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One of my favorite historical figures is Vilfredo Pareto; an Italian engineer, economist, sociologist, political scientist and philosopher. He developed what is now called “The Pareto Principle,” also known as the 80/20 rule, the law of the vital few, or the principle of factor sparsity. The principle states that, for many events, roughly 80% of the effects come from 20% of the causes.
Pareto originally developed the concept in relation to the distribution of income and wealth among the human population. But it can be observed in virtually every segment of life. For example, 80% of your business comes from 20% of your customers, 80% of the orders in a restaurant are for 20% of the items on the menu, in rush hour 80% of the people are on 20% of the roads, and so on.
Is there a way to leverage the Pareto Principle in information security? Indeed there is!
We don’t have to look far to see the Pareto Principle in action in InfoSec. Most studies report that in around 80-90% of all data breaches, social engineering (usually phishing) is involved.
So logically, if we can eliminate or significantly reduce the risk from that 80% of attacks—and we do it by implementing just a handful of targeted, focused and related controls—then we’d be able to mitigate 80% of an organization’s information security risk with 20% of the effort.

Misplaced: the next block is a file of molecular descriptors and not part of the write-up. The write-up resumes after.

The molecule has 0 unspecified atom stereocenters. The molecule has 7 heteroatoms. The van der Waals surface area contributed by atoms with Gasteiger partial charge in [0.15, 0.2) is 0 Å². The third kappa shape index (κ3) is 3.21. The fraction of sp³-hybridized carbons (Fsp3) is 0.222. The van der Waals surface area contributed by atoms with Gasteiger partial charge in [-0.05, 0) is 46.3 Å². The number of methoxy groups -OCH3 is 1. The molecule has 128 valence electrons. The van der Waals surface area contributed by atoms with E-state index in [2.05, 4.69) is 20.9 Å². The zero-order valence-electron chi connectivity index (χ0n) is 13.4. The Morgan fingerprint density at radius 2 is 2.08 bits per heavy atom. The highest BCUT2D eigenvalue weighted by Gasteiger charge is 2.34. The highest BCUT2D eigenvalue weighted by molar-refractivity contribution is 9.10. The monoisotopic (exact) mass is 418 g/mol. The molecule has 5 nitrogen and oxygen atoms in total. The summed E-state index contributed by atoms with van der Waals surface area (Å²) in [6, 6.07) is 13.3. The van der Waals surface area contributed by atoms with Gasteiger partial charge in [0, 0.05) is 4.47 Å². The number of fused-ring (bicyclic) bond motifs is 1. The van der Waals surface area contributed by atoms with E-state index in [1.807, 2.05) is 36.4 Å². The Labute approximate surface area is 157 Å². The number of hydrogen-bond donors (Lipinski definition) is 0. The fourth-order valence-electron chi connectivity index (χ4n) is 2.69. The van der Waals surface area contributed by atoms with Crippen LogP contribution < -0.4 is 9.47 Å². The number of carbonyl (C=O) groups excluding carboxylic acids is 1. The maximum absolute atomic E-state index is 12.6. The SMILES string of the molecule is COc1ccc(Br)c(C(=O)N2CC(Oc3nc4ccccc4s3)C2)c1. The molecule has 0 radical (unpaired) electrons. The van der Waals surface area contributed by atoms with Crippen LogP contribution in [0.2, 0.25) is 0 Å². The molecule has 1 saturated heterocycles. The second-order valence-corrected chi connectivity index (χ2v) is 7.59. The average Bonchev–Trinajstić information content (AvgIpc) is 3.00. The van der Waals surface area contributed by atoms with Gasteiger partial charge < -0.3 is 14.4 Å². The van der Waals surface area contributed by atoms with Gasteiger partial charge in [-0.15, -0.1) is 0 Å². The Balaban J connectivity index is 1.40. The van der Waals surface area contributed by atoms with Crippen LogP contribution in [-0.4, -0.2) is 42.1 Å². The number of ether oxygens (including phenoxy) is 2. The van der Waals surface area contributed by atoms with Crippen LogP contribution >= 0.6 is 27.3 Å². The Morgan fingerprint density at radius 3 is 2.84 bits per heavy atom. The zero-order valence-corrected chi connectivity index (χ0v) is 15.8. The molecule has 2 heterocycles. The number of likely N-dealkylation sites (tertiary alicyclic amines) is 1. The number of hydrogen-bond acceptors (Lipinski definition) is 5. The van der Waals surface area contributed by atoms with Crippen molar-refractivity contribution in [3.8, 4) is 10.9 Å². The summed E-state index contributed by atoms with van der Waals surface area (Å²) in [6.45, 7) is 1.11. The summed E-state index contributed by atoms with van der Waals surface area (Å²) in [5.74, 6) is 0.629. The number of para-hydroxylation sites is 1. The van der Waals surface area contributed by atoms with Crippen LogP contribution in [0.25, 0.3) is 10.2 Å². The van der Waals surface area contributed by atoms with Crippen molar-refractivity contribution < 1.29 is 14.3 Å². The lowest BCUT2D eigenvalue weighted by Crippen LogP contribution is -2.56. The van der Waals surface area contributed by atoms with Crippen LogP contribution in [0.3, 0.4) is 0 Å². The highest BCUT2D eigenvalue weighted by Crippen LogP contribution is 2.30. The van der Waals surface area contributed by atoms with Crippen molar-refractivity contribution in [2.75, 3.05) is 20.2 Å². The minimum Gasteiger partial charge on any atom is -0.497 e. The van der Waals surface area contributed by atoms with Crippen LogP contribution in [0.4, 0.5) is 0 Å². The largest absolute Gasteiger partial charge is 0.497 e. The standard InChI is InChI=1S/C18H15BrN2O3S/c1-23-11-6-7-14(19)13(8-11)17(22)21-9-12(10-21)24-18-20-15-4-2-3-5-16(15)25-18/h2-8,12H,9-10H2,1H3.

…But you’ve saved a lot of time and budget and are now “almost there.”
Figure 1 illustrates this “80/20 cyber security approach,” which describes a mutually supportive series of controls to address social engineering related risk.
Because it doesn’t address “the other 20%” of InfoSec risk directly, this approach might not be ideal for a business with a mature information security posture that is looking to conduct an all-inclusive risk assessment and then implement controls to mitigate all those risks.
But it’s perfect for many small to medium businesses (including municipalities, schools and nonprofits) looking to optimize their available time, money and expertise to make the biggest impact with the least effort—hopefully 80% or more of the “bang” for 20% or less of the “buck.”
Are you “done” with information security at that point? Most likely not, as the remaining risk might well be more than your organization can accept. But you’ve saved a lot of time and budget and are now “almost there.” Which means you’ll find it much faster and easier to get to the place of being “provably secure,” if that’s your goal.
I hope this post has piqued your interest in the 80/20 cyber security approach. In upcoming posts I’ll explain each of the 80/20 controls and how they work together to mitigate the risk from social engineering/phishing attacks.